A national auction in Latin America this year could offer a lifeline to a renewable energy technology that seems to be entering terminal decline.
Chile is one of just two countries in the world that is likely to offer opportunities this year for developers of concentrated solar power (CSP) projects that use the sun’s heat to spin turbines that generate electricity, rather than using sunlight to generate electrons.
Although the country’s upcoming auction does not include a specific carve-out for CSP, it will reward low-carbon nighttime generation. That could favor CSP plants with multiple hours of molten salt thermal energy storage, said Jorge Moreno of Santiago-based consulting firm Inodú.
“It is correct to assume there will be a market opportunity of around 1,211 gigawatt-hours a year of CSP, assuming that it generates at night,” he said in an email.
Chile’s National Energy Commission is due to auction at least 2.2 terawatt-hours of capacity per year beginning in 2021, he said. Of this, just over 1.2 TWh have to be delivered between 6 p.m. and 7:59 a.m.
Nighttime delivery is a sweet spot for the newest generation of CSP plants, which use daytime solar to heat up massive vats of molten salt that power steam turbines after sundown.
The amount being offered in Chile’s auction could equate to between 150 megawatts and 280 MW of CSP capacity, depending on how the supply is determined, Moreno said. That would make Chile the world’s biggest potential market for CSP in 2021.
Only one other country, Spain, is planning to hold a CSP-friendly auction this year. Last year, the Spanish government issued a draft ministerial order to procure a minimum of 100 MW of new CSP capacity in 2021, with an allocation that increases by 100 MW a year up to 2025.
Only two markets offer tangible opportunities
Spain’s 2021-2030 National Energy and Climate Plan sets a target of procuring 5 gigawatts of new CSP capacity within a decade, all for nighttime energy supply. That’s a huge amount for an industry that today barely boasts 6 GW of operational capacity worldwide.
But Chile’s plans are potentially even more ambitious. Some projections from the National Electricity Coordinator include a 28 percent share of expected generation for CSP by 2040.
And last year, the head of new technologies and energy planning at the Chilean Ministry of Energy signaled that CSP could make up a quarter of the country’s generation mix by 2050. That would equate to around 10 GW of capacity, just based on what could be on offer in government auctions.
Elsewhere, Chile’s voracious copper mining industry is planning to get 63 percent of its electricity from clean sources by 2023, based on a forecast from the Chilean Copper Commission. Chile’s mining sector already has a history of CSP adoption.
Latin America’s first CSP plant, a $15 million, 10-megawatt parabolic trough facility, was built by Abengoa Solar in 2012 to supply power to El Tesoro, a copper and gold mine in Antofagasta.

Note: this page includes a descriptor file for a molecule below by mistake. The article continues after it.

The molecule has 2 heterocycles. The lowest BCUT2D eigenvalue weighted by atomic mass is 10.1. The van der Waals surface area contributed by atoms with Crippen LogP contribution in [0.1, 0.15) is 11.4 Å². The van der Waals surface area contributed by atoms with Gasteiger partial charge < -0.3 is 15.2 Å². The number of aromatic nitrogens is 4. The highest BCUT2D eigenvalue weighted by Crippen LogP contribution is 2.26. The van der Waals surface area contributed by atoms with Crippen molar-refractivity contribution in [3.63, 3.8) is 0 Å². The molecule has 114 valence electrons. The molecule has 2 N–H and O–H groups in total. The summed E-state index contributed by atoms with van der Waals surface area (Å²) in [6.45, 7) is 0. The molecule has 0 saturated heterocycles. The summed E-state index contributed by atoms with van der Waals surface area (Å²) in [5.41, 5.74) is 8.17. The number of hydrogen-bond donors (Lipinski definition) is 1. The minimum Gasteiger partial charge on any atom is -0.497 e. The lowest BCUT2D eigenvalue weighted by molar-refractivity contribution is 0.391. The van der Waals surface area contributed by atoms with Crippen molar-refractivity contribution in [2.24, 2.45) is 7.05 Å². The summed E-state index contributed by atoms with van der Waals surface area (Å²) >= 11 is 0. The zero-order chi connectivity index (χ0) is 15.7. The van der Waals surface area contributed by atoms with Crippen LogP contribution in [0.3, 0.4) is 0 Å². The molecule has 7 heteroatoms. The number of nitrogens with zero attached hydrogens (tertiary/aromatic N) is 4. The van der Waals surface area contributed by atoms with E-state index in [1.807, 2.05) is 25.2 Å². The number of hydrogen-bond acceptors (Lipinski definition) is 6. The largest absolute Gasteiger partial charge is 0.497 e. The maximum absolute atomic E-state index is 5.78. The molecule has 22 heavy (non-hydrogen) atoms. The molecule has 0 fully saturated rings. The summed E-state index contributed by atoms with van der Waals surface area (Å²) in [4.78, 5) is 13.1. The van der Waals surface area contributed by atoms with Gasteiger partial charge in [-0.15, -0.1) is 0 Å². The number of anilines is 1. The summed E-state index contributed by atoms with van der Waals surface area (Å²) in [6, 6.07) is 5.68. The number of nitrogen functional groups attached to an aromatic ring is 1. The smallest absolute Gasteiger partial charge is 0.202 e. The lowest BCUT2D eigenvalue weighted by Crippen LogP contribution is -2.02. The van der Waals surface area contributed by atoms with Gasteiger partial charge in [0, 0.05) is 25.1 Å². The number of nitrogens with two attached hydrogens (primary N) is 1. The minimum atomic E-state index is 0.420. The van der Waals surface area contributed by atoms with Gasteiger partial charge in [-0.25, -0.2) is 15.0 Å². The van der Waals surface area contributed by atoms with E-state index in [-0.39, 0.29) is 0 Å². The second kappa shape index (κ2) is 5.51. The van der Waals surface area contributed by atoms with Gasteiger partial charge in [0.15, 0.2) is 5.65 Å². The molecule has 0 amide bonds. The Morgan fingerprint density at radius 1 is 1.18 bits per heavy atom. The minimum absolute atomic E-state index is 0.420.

CSP plants in the mining regions of the Atacama Desert would have the best solar conditions in the world.
Tapping into the Chilean market could be crucial to CSP plant developers such as Abengoa Solar and the EIG Global Energy Partners subsidiary Cerro Dominador, which is expected to bring Chile’s second CSP plant online in the coming months.
Competing with PV and batteries
That’s because, apart from Spain, no other country in the world is currently planning to procure CSP. The technology seems to have fallen from grace in the U.S., and recent growth markets, such as China and Morocco, are not believed to be considering further procurements.
Even in Chile, the opportunity for CSP development is far from a given. “There is no specific policy regarding the installation of CSP in Chile because the market is open and development of projects is related to its ability to be competitive,” said a Cerro Dominador spokesperson via email.
“The auctions are not assigned by technology at this time and depend on how competitive CSP offers are against other competitors.”
At the moment, those competitors are likely to be PV plants equipped with batteries. Moreno told GTM that rapidly falling battery prices might allow PV to match CSP on cost for nighttime generation with up to five hours of storage. But other experts disagree.
At Abengoa, for example, solar technology director Miguel Méndez Trigo said that CSP’s levelized costs would beat PV and batteries at between three and four hours of storage, “and even more so in a place like Chile where you have the best solar resource in the world.”
With Chile’s next auction expected in May, it won’t be long before this thinking is put to the test. And with few other markets to turn to, CSP developers will be hoping it holds true.